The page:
Balfour Beatty joint venture appointed as sole contractor for 240m-plus nuclear contract
A much-needed bit of positive news for beleaguered Balfour Beatty yesterday came in the form of a £240m-plus contract award for its joint venture with AMEC and Jacobs to a framework contract to provide a new nuclear waste processing plant at Sellafield in Cumbria, UK.
The three way, equal, joint venture will be the sole contractor on the four year framework with Sellafield Limited which is worth between £240 million and £336 million to construct the new ‘Box Encapsulation Plant’ which will receive, segregate and encapsulate hazardous waste already stored on the Sellafield site.
The processing plant is part of Sellafield’s wider programme to prepare hazardous nuclear waste for storage and disposal. It will also process waste recovered from other facilities on the Sellafield site once they are decommissioned.
The joint venture will be responsible for the complete life cycle of the scheme from design, engineering, procurement, installation and construction management through to commissioning and handover.
Balfour Beatty’s Major Projects business will provide a broad range of expertise including civil engineering, construction and mechanical and electrical capabilities, and supply chain management.
Building Information Modelling (BIM) will support accelerated delivery by integrating design and construction information within the construction programme to optimise planning and co-ordination.
Work is scheduled to start in the fourth quarter of 2014. Balfour affirmed the joint venture’s commitment to engaging local small and medium sized businesses in the supply chain and employing local apprentices and trainees.
Balfour Beatty UK construction Chief Executive Officer Nicholas Pollard said: “Balfour Beatty has a strong heritage in the nuclear sector including a 35 year presence at Sellafield. This is an important project to reduce hazardous waste across the Sellafield site and Balfour Beatty and our partners will draw upon and share our extensive experience of safely delivering major nuclear facilities. This latest award underscores Balfour Beatty’s success and capability in the UK power sector. ”
The construction industry: Facing a mental health crisis
Data collected by the Office for National Statistics has shown that more than 2,000 construction workers took their own lives in 2017. Other findings from a study conducted by the Glasgow Caledonian University show that the problem is getting worse. From 2017 to 2019, the number of suicides per 100,000 rose from 26 to 29, with people in the construction industry three times more likely to take their own lives in 2019 compared to other industries.
Why is the construction industry experiencing a rise in mental health conditions?
Bill Hill, Chief Executive of the mental health charity Lighthouse Club, says that one reason for the rise in mental health conditions is due to financial pressure. He said that it is a “huge factor” in construction, “causing stress, depression, and anxiety”. He added that several self-employed workers are “brilliant tradespeople but don’t have the education”, which may be helpful in running their business.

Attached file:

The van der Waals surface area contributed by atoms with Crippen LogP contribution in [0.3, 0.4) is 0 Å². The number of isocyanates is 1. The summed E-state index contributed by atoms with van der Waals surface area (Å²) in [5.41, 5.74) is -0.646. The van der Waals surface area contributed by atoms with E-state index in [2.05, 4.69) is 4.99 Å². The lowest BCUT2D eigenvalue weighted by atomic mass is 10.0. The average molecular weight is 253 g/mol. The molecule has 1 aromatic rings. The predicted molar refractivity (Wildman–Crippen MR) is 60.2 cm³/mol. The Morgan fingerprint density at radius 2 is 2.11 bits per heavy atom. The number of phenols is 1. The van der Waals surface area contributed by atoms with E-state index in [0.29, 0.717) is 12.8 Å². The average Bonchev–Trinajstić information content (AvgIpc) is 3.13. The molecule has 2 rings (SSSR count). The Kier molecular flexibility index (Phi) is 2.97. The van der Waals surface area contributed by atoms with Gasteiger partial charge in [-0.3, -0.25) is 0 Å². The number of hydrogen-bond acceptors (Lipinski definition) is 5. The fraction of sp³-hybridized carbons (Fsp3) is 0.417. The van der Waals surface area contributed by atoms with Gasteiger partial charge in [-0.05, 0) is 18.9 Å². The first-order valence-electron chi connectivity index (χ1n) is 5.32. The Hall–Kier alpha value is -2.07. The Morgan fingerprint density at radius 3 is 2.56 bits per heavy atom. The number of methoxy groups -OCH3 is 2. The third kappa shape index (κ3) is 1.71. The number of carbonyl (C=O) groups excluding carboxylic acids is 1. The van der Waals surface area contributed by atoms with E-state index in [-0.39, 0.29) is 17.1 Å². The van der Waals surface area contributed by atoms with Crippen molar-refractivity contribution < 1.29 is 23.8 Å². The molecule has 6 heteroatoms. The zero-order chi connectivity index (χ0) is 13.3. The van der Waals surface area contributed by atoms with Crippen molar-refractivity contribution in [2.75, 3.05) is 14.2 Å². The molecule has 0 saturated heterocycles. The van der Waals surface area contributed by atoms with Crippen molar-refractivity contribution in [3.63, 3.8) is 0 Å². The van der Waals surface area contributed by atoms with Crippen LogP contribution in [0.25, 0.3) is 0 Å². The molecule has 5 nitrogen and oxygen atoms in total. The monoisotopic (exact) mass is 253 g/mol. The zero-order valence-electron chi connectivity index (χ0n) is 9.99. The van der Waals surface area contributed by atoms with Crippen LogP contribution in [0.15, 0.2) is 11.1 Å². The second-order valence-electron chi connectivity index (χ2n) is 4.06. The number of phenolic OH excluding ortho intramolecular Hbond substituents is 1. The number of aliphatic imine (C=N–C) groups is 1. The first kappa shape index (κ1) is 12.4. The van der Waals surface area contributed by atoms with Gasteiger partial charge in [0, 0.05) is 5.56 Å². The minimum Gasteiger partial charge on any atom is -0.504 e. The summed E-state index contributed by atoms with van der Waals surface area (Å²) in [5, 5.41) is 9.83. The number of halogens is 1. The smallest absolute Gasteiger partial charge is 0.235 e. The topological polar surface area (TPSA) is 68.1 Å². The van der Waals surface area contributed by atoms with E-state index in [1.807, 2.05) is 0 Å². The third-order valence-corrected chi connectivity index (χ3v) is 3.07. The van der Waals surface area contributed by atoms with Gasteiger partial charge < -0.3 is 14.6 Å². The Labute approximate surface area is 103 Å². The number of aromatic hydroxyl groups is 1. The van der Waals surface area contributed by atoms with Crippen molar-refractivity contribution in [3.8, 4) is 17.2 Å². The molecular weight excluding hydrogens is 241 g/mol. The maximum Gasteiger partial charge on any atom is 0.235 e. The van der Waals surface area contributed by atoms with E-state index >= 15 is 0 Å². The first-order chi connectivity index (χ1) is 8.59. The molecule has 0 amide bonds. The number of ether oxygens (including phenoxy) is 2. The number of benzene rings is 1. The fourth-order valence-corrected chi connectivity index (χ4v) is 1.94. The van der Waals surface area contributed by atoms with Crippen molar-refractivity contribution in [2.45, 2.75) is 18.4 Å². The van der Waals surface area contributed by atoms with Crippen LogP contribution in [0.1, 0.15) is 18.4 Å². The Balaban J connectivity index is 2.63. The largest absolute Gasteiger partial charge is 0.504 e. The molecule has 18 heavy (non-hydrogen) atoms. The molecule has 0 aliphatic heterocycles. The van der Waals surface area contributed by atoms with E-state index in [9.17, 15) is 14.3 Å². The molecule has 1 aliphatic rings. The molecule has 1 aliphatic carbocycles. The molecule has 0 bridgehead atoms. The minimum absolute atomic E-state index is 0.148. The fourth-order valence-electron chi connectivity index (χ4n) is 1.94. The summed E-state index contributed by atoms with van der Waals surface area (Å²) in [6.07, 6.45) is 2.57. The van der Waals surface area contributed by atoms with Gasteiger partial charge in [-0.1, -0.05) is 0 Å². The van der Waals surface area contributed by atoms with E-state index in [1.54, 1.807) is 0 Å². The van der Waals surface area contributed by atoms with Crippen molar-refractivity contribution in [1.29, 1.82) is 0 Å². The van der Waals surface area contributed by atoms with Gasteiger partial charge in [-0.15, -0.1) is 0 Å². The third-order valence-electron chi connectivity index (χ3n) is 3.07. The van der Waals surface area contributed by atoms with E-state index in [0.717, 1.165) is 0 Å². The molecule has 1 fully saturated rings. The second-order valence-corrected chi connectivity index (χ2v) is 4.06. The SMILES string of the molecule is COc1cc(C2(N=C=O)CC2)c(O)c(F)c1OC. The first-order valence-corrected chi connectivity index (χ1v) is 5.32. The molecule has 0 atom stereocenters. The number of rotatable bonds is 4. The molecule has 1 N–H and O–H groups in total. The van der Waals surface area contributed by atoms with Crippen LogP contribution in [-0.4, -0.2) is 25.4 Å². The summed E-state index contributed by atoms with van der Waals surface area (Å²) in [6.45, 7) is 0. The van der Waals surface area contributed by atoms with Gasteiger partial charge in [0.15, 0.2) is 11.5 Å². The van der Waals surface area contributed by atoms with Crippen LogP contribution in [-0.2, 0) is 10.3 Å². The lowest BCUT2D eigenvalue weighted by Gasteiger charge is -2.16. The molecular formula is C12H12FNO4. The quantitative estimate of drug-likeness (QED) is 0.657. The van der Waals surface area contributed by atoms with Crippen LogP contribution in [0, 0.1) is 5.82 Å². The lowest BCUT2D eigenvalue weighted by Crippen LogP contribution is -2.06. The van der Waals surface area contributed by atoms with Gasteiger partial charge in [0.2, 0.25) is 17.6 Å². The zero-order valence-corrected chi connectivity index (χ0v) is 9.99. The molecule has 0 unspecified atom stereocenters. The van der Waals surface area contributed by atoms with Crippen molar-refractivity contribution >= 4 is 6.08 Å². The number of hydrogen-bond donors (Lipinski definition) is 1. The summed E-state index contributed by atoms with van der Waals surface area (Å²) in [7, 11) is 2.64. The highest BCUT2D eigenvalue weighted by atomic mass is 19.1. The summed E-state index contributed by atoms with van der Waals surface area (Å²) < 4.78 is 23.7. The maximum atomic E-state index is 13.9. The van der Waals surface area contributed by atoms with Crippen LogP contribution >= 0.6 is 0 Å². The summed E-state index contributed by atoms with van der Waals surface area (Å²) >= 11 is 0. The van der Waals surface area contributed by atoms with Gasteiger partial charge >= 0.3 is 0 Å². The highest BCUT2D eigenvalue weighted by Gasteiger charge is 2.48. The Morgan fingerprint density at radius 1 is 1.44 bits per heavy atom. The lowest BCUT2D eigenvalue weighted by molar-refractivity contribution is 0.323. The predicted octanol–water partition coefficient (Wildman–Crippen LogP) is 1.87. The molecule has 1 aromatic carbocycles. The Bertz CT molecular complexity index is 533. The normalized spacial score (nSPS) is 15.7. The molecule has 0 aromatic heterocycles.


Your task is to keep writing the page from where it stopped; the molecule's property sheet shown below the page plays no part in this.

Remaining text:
“They win a project, someone pays them a big invoice but they don’t put money aside for VAT [and then] the taxman asks for payment so they get finance. It tumbles from there. Sole trader-style business management should be taught at apprenticeship level”, Hill said.
According to Lighthouse Club, the industry is “hugely fragmented” and “difficult to reach over half of the 2.8mn self-employed construction workers. “Some larger companies have done a fantastic job on mental health”, Hill says. “But only apply their programmes and workshops to their own staff. Until you get to the huge mass of very capable tradespeople who are getting no input, one of the biggest problems is awareness”.
How can awareness of mental health be improved in the construction industry?
Chief Executive of the Construction Industry Council, Graham Watts, says that the industry has made positive steps forward on mental wellbeing but that “it is still not doing nearly enough” to support staff in this area.
Looking at how awareness of mental health can be improved in the industry today, Watts said: “Today, I would hope it is easier to be more open about mental health. I’m impressed by the leadership that is being shown by some companies – for example, Tideway, where Chief Executive Andy Mitchell has ‘mental health first aider’ immediately after his email sign-off – but it is still only being exhibited by the best of the best”.
Lighthouse club has also launched a campaign for construction workers to raise more awareness of mental health in the industry. Named “Help Inside the Hard Hat”, the campaign makes all workers aware of the services that Lighthouse Club offers, “regardless of employment status”, the charity says. Lighthouse Club is taking particular care to encourage contractors to put up posters on sites and ensure that they reach all workers, including the self-employed.
The charity also has a free app that allows workers to access mental health information and resources. Lighthouse Club is also improving the availability of information by working with partners such as the Safer Highways charity and Glasgow Caledonian University. But the charity is working on improving the understanding and destigmatisation of mental health in the industry one step at a time. Hill said: “The first thing is suicides,” says Hill. “That is the number one benchmark of all the work we are doing – are we reducing suicides in the industry?”.
If you are a construction worker - or someone you know is and you need support, you can call the Lighthouse Club helpline on 0345 605 1956.